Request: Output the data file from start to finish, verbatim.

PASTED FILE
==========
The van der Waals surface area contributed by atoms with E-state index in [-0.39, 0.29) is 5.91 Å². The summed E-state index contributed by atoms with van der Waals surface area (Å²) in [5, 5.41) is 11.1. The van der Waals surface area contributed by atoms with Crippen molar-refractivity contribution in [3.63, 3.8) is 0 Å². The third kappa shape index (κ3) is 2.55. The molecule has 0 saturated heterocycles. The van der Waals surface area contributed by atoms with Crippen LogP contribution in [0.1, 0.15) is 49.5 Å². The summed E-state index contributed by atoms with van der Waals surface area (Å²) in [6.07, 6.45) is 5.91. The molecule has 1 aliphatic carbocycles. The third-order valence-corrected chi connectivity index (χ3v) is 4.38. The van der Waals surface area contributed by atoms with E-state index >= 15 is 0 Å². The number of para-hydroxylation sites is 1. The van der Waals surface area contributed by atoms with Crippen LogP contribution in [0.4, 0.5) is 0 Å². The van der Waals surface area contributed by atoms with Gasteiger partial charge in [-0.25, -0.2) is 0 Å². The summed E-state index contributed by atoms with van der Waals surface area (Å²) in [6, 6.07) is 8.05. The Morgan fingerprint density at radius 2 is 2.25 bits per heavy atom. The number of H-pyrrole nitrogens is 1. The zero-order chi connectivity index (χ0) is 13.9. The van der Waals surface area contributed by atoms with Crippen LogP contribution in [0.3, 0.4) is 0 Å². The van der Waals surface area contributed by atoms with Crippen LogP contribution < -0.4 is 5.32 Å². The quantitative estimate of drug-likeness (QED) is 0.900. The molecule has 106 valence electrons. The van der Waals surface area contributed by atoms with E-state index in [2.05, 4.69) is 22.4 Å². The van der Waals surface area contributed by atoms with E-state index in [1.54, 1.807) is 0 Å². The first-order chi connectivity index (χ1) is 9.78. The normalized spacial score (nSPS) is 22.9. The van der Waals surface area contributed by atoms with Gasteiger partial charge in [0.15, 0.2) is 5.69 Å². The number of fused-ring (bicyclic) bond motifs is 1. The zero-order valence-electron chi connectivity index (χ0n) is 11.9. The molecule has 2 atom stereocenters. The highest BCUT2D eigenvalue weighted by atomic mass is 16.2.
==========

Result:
The van der Waals surface area contributed by atoms with E-state index in [-0.39, 0.29) is 5.91 Å². The summed E-state index contributed by atoms with van der Waals surface area (Å²) in [5, 5.41) is 11.1. The van der Waals surface area contributed by atoms with Crippen molar-refractivity contribution in [3.63, 3.8) is 0 Å². The third kappa shape index (κ3) is 2.55. The molecule has 0 saturated heterocycles. The van der Waals surface area contributed by atoms with Crippen LogP contribution in [0.1, 0.15) is 49.5 Å². The summed E-state index contributed by atoms with van der Waals surface area (Å²) in [6.07, 6.45) is 5.91. The molecule has 1 aliphatic carbocycles. The third-order valence-corrected chi connectivity index (χ3v) is 4.38. The van der Waals surface area contributed by atoms with E-state index >= 15 is 0 Å². The number of para-hydroxylation sites is 1. The van der Waals surface area contributed by atoms with Crippen LogP contribution in [0.4, 0.5) is 0 Å². The van der Waals surface area contributed by atoms with Gasteiger partial charge in [-0.25, -0.2) is 0 Å². The summed E-state index contributed by atoms with van der Waals surface area (Å²) in [6, 6.07) is 8.05. The Morgan fingerprint density at radius 2 is 2.25 bits per heavy atom. The number of H-pyrrole nitrogens is 1. The zero-order chi connectivity index (χ0) is 13.9. The van der Waals surface area contributed by atoms with Crippen LogP contribution in [0.3, 0.4) is 0 Å². The van der Waals surface area contributed by atoms with Crippen LogP contribution < -0.4 is 5.32 Å². The quantitative estimate of drug-likeness (QED) is 0.900. The molecule has 106 valence electrons. The van der Waals surface area contributed by atoms with E-state index in [2.05, 4.69) is 22.4 Å². The van der Waals surface area contributed by atoms with E-state index in [1.54, 1.807) is 0 Å². The first-order chi connectivity index (χ1) is 9.78. The normalized spacial score (nSPS) is 22.9. The van der Waals surface area contributed by atoms with Gasteiger partial charge in [0.15, 0.2) is 5.69 Å². The number of fused-ring (bicyclic) bond motifs is 1. The zero-order valence-electron chi connectivity index (χ0n) is 11.9. The molecule has 2 atom stereocenters. The highest BCUT2D eigenvalue weighted by atomic mass is 16.2.